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Need help : Aspiring professional java developer

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Hi fellow developers , I am from India and currently working as a shell script and perl developer in an MNC. I have a total industry experience of 3 years and 6 months , it includes a period of 2 years gap where I had switched over to another field but eventually returned back to IT.

Just to be clear about my IT career's timeline :
2016-2018(Break in IT career)

Since past 1 and a half year ever since I returned to IT , I am trying to become a professional java developer , I gave some interviews but since I lack experience in working on enterprise level application , I was rejected every time. I have been trying on my own over these months without any help basically and just relying on interview feedbacks , people are there to give advice but it does not always work since every body's situation is different and 1 thing which might have worked for 1 person does not necesarily work for another.

So I need some help in the form of accountability , like if there are any fellow software professionals here on this forum who are trying to become a professional java developer with similar experience like mine , then please let me know so we can sort of work together to achieve this goal in the form of being accountable to each other's progress. I believe that accountability is 1 thing which makes any difficult task easier as you feel like you are not alone in that situation and there are other people trying to achieve the same thing. I have seen some tremendous benefits of accountability in some of my past endeavours and I am hoping that this might help me in my current situation.
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Welcome to the Ranch!

I honestly think your chances of finding an "accountability partner" on an online forum such as this are slim to none. Not saying it could never happen but I think it's highly unlikely. If it does, you will be very lucky indeed.

Better than accountability, I think, is ownership. If you take ownership of your career, then you'd just be accountable to yourself. With ownership, the drive is internal rather external, which is what you'd have by being accountable to someone else. Also, the idea of being accountable to someone else kind of implies that the other person has something to lose if you don't achieve your goal. I doubt some random stranger you meet here will have much to lose if you don't become a professional Java developer.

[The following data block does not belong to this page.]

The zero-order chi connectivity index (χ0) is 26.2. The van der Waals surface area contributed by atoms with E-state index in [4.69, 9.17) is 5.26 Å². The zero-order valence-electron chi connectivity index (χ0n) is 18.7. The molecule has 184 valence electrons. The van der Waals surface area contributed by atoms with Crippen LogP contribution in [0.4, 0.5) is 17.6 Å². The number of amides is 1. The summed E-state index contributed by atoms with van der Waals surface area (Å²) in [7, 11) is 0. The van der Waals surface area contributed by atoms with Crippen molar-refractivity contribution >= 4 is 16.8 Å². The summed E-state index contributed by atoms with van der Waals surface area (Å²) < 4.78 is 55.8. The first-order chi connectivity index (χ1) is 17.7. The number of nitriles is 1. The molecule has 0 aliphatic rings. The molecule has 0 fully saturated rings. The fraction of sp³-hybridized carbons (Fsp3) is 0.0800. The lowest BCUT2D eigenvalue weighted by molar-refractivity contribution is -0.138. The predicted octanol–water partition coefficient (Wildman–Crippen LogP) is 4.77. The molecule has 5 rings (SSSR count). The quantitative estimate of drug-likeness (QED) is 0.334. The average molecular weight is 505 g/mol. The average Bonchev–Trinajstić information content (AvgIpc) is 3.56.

Just some things to consider. Life is already full of disappointments as it is, why set yourself up for something that's more likely to fail than succeed?
David Hopkins
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Thanks for the reply. I got your point and I intend to continue that way itself by being 100% accountable to me. I think rather than accountability I probably need some type of shared community where everyone is kind of working in same set of technologies and discussing about it's various aspects , updates on periodic basis. Like let's say Java or AWS or any front end tech stack.

I had cracked some pretty tough competitive exams in my past competing amongst lakhs of students where every single mark counts. I was able to achieve that success by joining some online public forums where the candidates/competitors who were really serious about clearing those exams regularly discussed about their preparation strategies , solving each others problems , and discussing things in general. That way despite being completely alone in my preparation I got a lot of knowledge and insights and was able to achieve my goal rather quickly as compared to those who literally went completely solo without involving in any such forums.

I was sort of looking for that kind of thing , but what might have worked in my past probably won't work in my current pursuit.  I have to rethink my approach of utilising this great forum in order to gain knowledge and improve my chances of becoming a good professional java developer.

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It sounds like you might want to look into open source contributions. Either by starting and maintaining an open source project yourself and advertising it to communities who might be interested in it, or finding existing open source software and contributing to it. Not only does that provide something of a community you can develop in and talk with, but it also provides great evidence for your resume that you know how to program.

Since you mention an interest in AWS, why not go to Terraform and complete one of the issues there? It's open source software that can deploy to multiple different cloud provider, AWS included. There are 1304 of them so you have plenty to choose from.
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